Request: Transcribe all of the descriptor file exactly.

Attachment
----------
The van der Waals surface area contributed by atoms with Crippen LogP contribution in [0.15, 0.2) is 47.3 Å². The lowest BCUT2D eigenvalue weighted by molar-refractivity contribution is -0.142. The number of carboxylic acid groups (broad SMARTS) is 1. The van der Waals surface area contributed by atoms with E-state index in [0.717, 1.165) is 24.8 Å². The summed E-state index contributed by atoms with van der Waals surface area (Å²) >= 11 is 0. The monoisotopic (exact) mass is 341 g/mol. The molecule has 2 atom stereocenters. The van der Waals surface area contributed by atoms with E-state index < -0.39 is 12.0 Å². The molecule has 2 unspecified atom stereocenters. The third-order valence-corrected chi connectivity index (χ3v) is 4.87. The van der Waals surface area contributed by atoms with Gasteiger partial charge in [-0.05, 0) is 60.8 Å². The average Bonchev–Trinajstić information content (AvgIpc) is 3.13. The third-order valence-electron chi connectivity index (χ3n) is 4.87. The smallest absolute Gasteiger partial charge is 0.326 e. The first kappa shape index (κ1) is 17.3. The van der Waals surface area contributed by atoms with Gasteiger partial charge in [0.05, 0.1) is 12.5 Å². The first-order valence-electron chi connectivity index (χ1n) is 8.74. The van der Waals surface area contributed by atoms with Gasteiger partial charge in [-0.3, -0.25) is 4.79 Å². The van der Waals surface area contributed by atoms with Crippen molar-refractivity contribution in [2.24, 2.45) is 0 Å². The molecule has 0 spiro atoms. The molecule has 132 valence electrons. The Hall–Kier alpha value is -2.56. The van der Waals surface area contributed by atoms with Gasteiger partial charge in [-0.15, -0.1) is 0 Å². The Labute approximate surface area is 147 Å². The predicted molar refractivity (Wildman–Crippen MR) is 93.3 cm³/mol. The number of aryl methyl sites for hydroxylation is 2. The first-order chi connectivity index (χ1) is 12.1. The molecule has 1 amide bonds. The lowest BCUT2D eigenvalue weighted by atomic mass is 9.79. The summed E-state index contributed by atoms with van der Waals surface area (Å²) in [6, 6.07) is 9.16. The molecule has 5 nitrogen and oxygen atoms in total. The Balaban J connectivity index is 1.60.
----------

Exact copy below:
The van der Waals surface area contributed by atoms with Crippen LogP contribution in [0.15, 0.2) is 47.3 Å². The lowest BCUT2D eigenvalue weighted by molar-refractivity contribution is -0.142. The number of carboxylic acid groups (broad SMARTS) is 1. The van der Waals surface area contributed by atoms with E-state index in [0.717, 1.165) is 24.8 Å². The summed E-state index contributed by atoms with van der Waals surface area (Å²) >= 11 is 0. The monoisotopic (exact) mass is 341 g/mol. The molecule has 2 atom stereocenters. The van der Waals surface area contributed by atoms with E-state index < -0.39 is 12.0 Å². The molecule has 2 unspecified atom stereocenters. The third-order valence-corrected chi connectivity index (χ3v) is 4.87. The van der Waals surface area contributed by atoms with Gasteiger partial charge in [-0.05, 0) is 60.8 Å². The average Bonchev–Trinajstić information content (AvgIpc) is 3.13. The third-order valence-electron chi connectivity index (χ3n) is 4.87. The smallest absolute Gasteiger partial charge is 0.326 e. The first kappa shape index (κ1) is 17.3. The van der Waals surface area contributed by atoms with Gasteiger partial charge in [0.05, 0.1) is 12.5 Å². The first-order valence-electron chi connectivity index (χ1n) is 8.74. The van der Waals surface area contributed by atoms with Gasteiger partial charge in [-0.3, -0.25) is 4.79 Å². The van der Waals surface area contributed by atoms with Crippen molar-refractivity contribution in [2.24, 2.45) is 0 Å². The molecule has 0 spiro atoms. The molecule has 132 valence electrons. The Hall–Kier alpha value is -2.56. The van der Waals surface area contributed by atoms with Gasteiger partial charge in [-0.15, -0.1) is 0 Å². The Labute approximate surface area is 147 Å². The predicted molar refractivity (Wildman–Crippen MR) is 93.3 cm³/mol. The number of aryl methyl sites for hydroxylation is 2. The first-order chi connectivity index (χ1) is 12.1. The molecule has 1 amide bonds. The lowest BCUT2D eigenvalue weighted by atomic mass is 9.79. The summed E-state index contributed by atoms with van der Waals surface area (Å²) in [6, 6.07) is 9.16. The molecule has 5 nitrogen and oxygen atoms in total. The Balaban J connectivity index is 1.60.